MARY JOHNSON, 58, talks with OSHEA ISRAEL, 34
In 1993, Oshea Israel, 16, got into an argument with Laramiun Byrd, 20, at a party, and he shot and killed him. Laramiun was Mary Johnson’s only son.
Mary Johnson: You took my son Laramiun’s life, and I needed to know why. The first time I asked you to meet with me, you said absolutely not. So I waited nine months and asked you again—and you said yes. You and I finally met in March 2005 at Stillwater Prison. I wanted to know if you were in the same minds-set of what I remembered from court when you were sixteen. But you were not that sixteen-year-old boy anymore. You were a man. You entered, and we shook hands. I just told you that I didn’t know you; you didn’t know me. You didn’t know my son; my son didn’t know you. But we needed to get to know one another. And that’s mainly what we did for two hours. We talked.
Oshea Israel: I found out that your son’s and my life paralleled, and we had been through some of the same things, and somehow we got crossed. And I took his life—without even knowing him. But when I met you, he became human to me.
When it was time to go, you broke down and started shedding tears. And then you just started going down, and the initial thing I tried to do was just hold you up in my arms. I’m thinking, I can’t let her hit the ground. So I just hugged you like I would my own mother.
Mary: After you left, I said, “I just hugged the man who murdered my son.” And that’s when I began to feel this movement in my feet. It moved up my legs and it just moved up my body. When I felt it leave me, I instantly knew that all that anger and hatred and animosity I had in my heart for you for twelve years was over. I had totally forgiven you.
Oshea: Being incarcerated for so long, you tend to get detached from real love from people. Sometimes I still don’t know how to take receiving forgiveness from you. How do you forgive someone who has taken your only child’s life? To know that I robbed you of that, and for you to forgive me… you can’t really put it into words.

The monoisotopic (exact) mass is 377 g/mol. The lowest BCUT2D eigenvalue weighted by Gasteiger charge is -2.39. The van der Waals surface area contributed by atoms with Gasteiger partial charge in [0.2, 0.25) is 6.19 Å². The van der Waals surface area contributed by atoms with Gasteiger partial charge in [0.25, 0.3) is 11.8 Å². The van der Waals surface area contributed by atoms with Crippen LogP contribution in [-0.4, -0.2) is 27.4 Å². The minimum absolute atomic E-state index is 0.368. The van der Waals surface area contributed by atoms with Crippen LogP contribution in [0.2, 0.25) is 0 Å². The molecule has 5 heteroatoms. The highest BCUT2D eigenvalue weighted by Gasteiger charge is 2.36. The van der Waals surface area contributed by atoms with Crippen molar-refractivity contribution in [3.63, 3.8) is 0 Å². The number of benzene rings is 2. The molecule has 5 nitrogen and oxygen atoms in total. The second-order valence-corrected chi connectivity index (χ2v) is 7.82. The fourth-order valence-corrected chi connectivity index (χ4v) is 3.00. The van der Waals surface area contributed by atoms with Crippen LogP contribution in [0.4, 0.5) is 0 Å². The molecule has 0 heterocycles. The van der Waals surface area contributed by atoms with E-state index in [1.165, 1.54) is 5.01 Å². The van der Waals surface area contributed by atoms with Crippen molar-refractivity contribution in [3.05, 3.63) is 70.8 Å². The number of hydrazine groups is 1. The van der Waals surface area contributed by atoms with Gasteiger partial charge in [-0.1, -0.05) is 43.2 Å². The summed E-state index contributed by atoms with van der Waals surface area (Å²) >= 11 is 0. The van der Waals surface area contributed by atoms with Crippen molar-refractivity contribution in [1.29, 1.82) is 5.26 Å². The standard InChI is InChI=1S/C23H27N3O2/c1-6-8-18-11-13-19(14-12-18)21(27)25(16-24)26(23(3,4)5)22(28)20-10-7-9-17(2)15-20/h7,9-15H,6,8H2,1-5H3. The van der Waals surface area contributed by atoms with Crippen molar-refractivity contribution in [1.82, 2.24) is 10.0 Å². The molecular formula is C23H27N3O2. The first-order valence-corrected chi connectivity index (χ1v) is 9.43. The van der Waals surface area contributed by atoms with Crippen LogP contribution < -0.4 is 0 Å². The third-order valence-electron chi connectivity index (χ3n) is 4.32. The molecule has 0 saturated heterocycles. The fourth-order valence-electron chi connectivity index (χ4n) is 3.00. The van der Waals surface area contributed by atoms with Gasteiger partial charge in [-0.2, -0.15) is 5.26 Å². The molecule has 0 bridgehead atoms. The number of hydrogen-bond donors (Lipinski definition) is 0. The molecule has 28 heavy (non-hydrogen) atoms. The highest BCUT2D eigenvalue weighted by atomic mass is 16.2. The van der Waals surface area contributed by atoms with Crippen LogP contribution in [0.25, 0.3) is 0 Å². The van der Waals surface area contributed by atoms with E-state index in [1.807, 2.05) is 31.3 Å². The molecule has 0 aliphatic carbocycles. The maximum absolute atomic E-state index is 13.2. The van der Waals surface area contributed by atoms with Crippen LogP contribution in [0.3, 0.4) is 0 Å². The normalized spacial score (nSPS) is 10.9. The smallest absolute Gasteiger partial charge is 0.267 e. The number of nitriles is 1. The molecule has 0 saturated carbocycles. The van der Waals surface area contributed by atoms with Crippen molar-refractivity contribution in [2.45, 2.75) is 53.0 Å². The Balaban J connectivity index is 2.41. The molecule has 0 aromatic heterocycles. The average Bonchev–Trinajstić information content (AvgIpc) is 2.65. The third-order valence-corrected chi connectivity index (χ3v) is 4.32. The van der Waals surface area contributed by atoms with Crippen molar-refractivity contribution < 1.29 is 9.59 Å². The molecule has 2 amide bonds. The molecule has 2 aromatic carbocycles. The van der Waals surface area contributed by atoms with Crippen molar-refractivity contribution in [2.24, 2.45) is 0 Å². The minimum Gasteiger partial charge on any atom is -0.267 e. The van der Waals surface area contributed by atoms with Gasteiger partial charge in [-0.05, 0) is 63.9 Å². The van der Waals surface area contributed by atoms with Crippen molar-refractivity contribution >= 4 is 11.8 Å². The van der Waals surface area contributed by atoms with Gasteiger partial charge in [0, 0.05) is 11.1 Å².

I served seventeen years of my twenty-five-year sentence, and since I got out, I see you almost every day. Although I can never replace what was taken from you—I can never fill that void—I can do the best that I can to be right there for you. I didn’t want you to wonder what this guy was doing since he got out of prison. And now, you can actually see what I’m doing—you live right next door.
Mary: It’s amazing. We have our conversations on our porch, and we share our stories—
Oshea: They go from “Hey, I found a job opportunity for you” to “Boy, how come you ain’t called over here to check on me in a couple days? You ain’t even asked me if I need my garbage to go out!” [Laughter.] I find those things funny, and I appreciate it all. I admire you for your being brave enough to offer forgiveness, and for being brave enough to take that step. It motivates me to make sure that I stay on the right path.
Mary: I know it is not an easy thing to talk about, us sitting here, looking at each other right now. So I admire that you can do this.
Oshea: Regardless of how much you see me stumble out here, you still believe in me. You still have the confidence that I’m going to do the right thing, and you still tell me to keep moving forward, no matter what.
Mary: You know, I didn’t see Laramiun graduate, but you’re going to college, and I’ll be able to see you graduate. I didn’t see him get married. But hopefully, one day I’ll be able to experience that with you. Our relationship is beyond belief.
Oshea: I agree. I love you, lady.
Mary: I love you too, son.
Recorded in Minneapolis, Minnesota, on April 18, 2011.